Pittsburgh's frustrations with Uber are encapsulated in the Hazelwood neighborhood along the Monongahela River, where the company opened a driverless vehicle testing track last year. From the second floor of the neighboring Center of Life church, the track is in full view. Sky-blue Volvo S.U.V.s with large revolving lidar devices on their roofs navigate around shipping containers and stoplights. The area is enclosed by a chain-link fence wrapped in a black tarp.
When Uber picked the site in 2016, a company representative told community leaders that it wanted to hire from the neighborhood. Tim Smith, a pastor at the Center of Life church and the head of a neighborhood group, said he had given Uber a list of job candidates, including a mapping engineer and technicians.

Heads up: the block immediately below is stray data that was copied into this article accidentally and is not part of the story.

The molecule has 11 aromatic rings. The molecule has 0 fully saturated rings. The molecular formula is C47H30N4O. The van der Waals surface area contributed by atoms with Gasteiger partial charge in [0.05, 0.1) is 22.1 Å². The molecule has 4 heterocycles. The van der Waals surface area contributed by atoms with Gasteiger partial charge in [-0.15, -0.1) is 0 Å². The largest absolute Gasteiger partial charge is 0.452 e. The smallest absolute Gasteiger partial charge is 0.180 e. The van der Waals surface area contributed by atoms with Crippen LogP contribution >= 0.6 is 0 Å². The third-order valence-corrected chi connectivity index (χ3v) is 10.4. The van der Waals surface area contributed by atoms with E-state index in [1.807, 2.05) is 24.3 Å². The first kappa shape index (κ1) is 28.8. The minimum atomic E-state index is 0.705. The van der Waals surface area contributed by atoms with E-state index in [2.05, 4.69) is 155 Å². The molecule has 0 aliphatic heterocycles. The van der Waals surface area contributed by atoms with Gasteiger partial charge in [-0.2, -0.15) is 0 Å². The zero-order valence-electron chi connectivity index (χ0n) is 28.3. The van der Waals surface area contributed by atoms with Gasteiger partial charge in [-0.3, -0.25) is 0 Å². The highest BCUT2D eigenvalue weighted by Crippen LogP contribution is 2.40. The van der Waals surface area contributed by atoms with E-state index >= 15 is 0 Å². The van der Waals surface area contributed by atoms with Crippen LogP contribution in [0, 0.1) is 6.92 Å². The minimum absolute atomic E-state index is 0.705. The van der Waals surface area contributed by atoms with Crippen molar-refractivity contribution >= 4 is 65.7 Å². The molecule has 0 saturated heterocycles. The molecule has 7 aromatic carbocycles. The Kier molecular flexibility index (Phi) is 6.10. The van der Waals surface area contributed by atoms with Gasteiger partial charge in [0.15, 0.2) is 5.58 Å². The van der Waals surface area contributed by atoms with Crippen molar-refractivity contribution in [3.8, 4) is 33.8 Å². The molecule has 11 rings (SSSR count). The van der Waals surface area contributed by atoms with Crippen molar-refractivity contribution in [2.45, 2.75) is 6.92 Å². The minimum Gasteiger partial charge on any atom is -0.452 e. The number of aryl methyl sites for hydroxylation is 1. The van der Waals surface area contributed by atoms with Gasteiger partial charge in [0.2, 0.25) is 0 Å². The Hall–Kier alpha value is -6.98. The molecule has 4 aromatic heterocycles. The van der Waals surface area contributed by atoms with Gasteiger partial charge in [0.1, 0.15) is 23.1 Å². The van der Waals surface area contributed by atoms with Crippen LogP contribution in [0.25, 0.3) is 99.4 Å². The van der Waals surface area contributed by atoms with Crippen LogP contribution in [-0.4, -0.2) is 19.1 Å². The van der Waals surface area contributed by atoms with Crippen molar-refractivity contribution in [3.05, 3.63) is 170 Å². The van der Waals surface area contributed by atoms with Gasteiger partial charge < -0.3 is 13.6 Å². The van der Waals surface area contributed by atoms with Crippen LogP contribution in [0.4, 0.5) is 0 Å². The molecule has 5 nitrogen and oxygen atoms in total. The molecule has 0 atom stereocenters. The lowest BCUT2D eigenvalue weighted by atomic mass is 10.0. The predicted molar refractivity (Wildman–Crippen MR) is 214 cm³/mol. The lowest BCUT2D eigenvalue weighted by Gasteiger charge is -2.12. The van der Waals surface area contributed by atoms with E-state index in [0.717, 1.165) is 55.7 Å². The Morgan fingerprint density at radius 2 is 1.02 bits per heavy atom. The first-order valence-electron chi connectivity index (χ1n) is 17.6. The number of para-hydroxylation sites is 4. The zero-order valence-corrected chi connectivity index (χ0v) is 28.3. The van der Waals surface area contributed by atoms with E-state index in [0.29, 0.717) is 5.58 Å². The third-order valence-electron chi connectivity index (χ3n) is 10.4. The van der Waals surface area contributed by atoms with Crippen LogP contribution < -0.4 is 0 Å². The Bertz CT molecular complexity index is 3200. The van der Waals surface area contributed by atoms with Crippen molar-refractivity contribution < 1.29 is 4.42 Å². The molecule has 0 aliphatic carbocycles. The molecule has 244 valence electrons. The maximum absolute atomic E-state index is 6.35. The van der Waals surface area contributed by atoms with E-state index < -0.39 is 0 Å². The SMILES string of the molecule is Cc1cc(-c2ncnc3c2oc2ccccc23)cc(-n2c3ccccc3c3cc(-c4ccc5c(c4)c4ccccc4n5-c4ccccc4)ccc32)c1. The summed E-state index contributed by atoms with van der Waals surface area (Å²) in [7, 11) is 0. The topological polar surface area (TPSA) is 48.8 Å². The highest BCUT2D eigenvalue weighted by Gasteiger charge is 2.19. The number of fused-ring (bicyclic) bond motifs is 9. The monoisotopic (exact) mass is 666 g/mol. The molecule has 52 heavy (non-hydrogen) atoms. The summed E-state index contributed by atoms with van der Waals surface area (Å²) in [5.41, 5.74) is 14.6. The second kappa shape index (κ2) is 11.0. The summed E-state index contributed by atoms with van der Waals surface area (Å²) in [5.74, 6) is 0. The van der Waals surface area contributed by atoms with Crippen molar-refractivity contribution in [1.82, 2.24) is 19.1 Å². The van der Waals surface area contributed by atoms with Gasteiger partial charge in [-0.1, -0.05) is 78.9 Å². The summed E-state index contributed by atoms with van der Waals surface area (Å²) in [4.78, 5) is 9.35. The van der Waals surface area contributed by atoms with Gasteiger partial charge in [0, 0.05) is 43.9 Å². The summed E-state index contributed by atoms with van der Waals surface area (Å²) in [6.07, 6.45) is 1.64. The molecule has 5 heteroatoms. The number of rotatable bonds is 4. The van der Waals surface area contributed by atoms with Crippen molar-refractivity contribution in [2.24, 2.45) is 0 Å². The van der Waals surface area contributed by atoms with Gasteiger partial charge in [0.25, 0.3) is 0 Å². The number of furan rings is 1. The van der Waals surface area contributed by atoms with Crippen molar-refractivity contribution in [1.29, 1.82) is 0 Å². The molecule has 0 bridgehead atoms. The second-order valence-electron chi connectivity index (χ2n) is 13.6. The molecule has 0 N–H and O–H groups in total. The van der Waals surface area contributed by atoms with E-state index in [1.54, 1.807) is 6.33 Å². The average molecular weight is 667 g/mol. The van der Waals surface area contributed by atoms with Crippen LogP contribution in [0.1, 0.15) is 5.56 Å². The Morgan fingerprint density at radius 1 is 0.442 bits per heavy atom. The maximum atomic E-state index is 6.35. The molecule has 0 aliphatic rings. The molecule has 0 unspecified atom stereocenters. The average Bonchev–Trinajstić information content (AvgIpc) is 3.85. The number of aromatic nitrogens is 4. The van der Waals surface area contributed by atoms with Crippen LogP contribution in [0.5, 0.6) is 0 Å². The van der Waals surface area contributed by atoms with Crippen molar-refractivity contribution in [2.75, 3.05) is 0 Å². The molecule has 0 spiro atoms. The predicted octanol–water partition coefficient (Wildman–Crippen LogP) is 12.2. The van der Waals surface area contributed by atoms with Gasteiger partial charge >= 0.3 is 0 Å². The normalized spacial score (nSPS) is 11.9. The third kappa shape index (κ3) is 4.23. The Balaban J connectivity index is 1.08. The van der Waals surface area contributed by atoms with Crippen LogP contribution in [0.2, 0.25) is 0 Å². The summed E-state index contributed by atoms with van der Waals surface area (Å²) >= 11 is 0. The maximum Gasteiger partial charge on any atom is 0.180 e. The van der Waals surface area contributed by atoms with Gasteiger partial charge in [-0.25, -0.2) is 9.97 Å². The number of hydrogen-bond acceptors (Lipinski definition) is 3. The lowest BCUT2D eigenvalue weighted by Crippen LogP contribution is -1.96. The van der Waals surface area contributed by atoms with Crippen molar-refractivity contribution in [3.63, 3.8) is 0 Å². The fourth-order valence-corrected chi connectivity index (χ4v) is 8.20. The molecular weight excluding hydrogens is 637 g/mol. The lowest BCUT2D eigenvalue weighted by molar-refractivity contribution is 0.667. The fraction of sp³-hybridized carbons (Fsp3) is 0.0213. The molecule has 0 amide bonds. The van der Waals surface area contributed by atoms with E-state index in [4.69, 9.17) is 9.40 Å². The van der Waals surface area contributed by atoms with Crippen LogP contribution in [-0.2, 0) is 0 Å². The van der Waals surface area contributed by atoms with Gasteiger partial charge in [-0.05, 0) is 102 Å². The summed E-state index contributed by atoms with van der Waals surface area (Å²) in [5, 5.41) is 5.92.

Since then, Mr. Smith said, he has been told that applicants should go through Uber's general jobs site. None have been hired.
"We have been underserved for decades, and now there are people who live right on the other side of that fence that are missing out," he said.
Uber has benefited Pittsburgh in some ways. The company has raised Pittsburgh's profile, and its Advanced Technologies Center there, which Uber opened for driverless research in 2015, has revived the former steel mill neighborhood known as the Strip District.
Yet city officials and residents are reconsidering even those benefits, especially as Uber has recently grappled with several controversies. Those include a Justice Department criminal investigation into Uber's use of a software tool to deceive law enforcement. Some Pittsburghers also objected to Mr. Kalanick's being a member of the Trump administration's business advisory council this year.